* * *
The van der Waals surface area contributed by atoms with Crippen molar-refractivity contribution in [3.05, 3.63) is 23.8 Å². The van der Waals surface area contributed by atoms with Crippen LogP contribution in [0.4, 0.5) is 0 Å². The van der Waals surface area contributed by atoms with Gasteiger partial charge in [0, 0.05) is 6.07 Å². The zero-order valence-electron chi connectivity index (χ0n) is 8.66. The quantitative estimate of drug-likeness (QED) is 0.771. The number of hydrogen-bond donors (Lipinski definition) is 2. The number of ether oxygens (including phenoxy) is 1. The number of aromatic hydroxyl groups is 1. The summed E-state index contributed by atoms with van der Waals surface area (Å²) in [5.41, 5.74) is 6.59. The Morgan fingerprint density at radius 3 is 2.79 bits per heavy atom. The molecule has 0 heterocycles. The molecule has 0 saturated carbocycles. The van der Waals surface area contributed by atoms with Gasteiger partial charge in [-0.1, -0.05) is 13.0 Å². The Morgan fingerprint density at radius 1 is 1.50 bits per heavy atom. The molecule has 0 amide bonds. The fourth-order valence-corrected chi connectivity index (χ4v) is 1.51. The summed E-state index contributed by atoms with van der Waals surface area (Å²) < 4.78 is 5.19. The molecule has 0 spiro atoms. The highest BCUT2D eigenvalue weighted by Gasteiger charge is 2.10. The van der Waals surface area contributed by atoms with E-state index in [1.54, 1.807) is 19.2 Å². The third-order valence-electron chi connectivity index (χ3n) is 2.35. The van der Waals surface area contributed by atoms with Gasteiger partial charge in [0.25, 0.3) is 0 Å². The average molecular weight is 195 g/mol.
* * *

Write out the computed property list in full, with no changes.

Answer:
The van der Waals surface area contributed by atoms with Crippen molar-refractivity contribution in [3.05, 3.63) is 23.8 Å². The van der Waals surface area contributed by atoms with Crippen LogP contribution in [0.4, 0.5) is 0 Å². The van der Waals surface area contributed by atoms with Gasteiger partial charge in [0, 0.05) is 6.07 Å². The zero-order valence-electron chi connectivity index (χ0n) is 8.66. The quantitative estimate of drug-likeness (QED) is 0.771. The number of hydrogen-bond donors (Lipinski definition) is 2. The number of ether oxygens (including phenoxy) is 1. The number of aromatic hydroxyl groups is 1. The summed E-state index contributed by atoms with van der Waals surface area (Å²) in [5.41, 5.74) is 6.59. The Morgan fingerprint density at radius 3 is 2.79 bits per heavy atom. The molecule has 0 heterocycles. The molecule has 0 saturated carbocycles. The van der Waals surface area contributed by atoms with Gasteiger partial charge in [-0.1, -0.05) is 13.0 Å². The Morgan fingerprint density at radius 1 is 1.50 bits per heavy atom. The molecule has 0 amide bonds. The fourth-order valence-corrected chi connectivity index (χ4v) is 1.51. The summed E-state index contributed by atoms with van der Waals surface area (Å²) < 4.78 is 5.19. The molecule has 0 spiro atoms. The highest BCUT2D eigenvalue weighted by Gasteiger charge is 2.10. The van der Waals surface area contributed by atoms with E-state index in [1.54, 1.807) is 19.2 Å². The third-order valence-electron chi connectivity index (χ3n) is 2.35. The van der Waals surface area contributed by atoms with Gasteiger partial charge in [0.25, 0.3) is 0 Å². The average molecular weight is 195 g/mol.